Review:

"The English-speaking world has plenty of books explaining computers, quantum theory and the attendant wacky philosophical implications, but Brown transcends these categories, showing how physics relates to computation and how their alliance affects the future of both. His enthusiastic, patient explanations of fairly difficult mathematics distinguishes his book." Publishers Weekly

Synopsis:

Taking readers to the cutting edge of physics, mathematics, and computer science, Julian Brown tells the dramatic story of the groundbreaking efforts to create a fundamentally new kind of computer that would be astronomically more powerful than today's machines. In 1998, a team of researchers announced they had produced the world's first quantum computer in a cup of chloroform. In fascinating, fully accessible detail, Brown explains the ideas that led up to this accomplishment and explores the mind-stretching implications of this leap into the bizarre world of quantum physics. The Quest for the Quantum Computer is a riveting look at what promises to be one of the most important scientific and technological ideas of the twenty-first century.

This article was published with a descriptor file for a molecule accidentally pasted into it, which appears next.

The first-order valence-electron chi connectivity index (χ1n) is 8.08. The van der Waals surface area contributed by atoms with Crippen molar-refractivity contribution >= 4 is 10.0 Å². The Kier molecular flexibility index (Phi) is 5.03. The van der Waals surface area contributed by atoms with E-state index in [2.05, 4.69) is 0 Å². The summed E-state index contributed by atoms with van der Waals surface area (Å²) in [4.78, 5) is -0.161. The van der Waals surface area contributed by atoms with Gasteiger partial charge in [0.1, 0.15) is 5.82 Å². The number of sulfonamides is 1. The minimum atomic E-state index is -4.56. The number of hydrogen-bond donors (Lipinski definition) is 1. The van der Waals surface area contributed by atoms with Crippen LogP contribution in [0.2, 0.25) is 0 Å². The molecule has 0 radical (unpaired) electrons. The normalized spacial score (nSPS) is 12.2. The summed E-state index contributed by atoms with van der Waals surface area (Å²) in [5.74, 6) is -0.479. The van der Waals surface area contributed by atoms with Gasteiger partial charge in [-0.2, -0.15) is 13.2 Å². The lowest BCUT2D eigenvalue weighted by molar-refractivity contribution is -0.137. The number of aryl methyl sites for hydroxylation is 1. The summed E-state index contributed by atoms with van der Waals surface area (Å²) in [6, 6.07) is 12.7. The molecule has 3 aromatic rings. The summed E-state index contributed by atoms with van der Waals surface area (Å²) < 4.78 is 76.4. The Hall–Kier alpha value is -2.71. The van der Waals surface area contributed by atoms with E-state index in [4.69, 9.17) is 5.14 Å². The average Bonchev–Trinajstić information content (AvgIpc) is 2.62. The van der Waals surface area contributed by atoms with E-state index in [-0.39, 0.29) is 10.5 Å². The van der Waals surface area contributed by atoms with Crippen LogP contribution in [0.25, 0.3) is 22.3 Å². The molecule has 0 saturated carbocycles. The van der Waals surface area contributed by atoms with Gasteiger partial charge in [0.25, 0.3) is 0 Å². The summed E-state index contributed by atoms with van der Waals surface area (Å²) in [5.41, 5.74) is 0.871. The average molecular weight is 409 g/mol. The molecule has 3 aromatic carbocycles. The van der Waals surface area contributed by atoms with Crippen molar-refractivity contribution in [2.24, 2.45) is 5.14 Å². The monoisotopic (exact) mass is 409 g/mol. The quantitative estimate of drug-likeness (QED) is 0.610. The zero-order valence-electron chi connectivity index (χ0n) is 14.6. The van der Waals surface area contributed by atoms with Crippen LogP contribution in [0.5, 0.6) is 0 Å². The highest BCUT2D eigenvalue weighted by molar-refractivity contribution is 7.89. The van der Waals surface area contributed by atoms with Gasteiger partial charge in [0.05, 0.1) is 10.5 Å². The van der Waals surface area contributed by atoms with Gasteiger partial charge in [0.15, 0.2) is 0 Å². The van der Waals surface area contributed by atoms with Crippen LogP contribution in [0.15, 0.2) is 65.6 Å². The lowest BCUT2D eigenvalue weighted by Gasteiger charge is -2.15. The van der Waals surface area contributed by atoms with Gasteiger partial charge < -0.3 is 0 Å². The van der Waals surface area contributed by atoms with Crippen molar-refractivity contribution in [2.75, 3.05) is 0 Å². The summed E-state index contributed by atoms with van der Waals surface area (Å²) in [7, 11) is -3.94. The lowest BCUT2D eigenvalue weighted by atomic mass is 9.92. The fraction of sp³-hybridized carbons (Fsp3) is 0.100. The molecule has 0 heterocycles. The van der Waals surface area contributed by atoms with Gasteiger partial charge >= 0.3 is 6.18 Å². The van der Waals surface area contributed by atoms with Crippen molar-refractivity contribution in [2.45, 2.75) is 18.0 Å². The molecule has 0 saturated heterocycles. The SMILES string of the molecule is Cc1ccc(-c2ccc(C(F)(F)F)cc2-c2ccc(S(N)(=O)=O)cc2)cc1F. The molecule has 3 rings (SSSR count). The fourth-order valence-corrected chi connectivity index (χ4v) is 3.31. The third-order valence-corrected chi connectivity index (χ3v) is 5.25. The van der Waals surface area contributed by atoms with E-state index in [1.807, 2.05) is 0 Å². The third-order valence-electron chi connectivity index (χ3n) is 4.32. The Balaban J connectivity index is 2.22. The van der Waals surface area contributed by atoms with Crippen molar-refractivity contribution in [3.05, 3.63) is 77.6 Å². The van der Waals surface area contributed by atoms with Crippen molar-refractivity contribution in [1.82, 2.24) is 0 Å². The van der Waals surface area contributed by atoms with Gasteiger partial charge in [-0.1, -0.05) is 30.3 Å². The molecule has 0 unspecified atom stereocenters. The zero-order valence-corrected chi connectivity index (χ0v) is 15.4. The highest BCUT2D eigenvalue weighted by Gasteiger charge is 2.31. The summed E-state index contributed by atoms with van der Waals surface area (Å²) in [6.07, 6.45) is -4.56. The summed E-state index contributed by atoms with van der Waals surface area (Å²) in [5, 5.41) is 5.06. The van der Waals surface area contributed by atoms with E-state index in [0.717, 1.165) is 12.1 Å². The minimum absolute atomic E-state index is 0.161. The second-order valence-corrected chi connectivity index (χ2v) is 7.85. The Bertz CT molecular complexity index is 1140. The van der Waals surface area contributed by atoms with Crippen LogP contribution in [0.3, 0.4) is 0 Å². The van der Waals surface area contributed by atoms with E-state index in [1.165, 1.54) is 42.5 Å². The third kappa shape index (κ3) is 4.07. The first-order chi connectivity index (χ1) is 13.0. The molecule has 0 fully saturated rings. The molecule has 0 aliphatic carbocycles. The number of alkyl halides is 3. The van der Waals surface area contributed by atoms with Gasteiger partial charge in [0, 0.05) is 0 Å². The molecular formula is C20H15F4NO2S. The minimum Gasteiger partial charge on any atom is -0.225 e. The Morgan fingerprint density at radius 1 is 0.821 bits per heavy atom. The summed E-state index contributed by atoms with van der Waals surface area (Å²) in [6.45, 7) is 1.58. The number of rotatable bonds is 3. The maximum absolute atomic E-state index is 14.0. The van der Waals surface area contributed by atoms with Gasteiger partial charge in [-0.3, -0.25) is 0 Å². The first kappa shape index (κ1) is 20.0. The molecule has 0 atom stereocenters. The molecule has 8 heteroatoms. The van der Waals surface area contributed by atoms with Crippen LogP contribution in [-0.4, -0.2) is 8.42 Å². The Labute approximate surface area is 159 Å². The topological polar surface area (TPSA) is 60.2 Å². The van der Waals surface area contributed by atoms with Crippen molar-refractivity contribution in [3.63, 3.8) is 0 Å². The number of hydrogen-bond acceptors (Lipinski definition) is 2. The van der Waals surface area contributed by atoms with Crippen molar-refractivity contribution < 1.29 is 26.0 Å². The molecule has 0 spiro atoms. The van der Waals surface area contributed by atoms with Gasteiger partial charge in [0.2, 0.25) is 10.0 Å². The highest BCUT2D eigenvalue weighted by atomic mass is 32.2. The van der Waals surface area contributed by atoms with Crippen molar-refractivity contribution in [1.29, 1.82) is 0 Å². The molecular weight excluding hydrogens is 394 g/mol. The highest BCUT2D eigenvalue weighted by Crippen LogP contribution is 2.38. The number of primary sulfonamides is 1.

About the Author

Julian Brown is a science journalist who specializes in physics and computers. He has written extensively about quantum physics for New Scientist magazine, and is the coeditor of The Ghost in the Atom and Superstrings: A Theory of Everything? He lives in San Francisco, California.

Table of Contents

Contents

Foreword by David Deutsch

1. Late-Night Quantum Thoughts

Life in Other Universes

The Quantum AI Experiment

Exploring Hilbert Space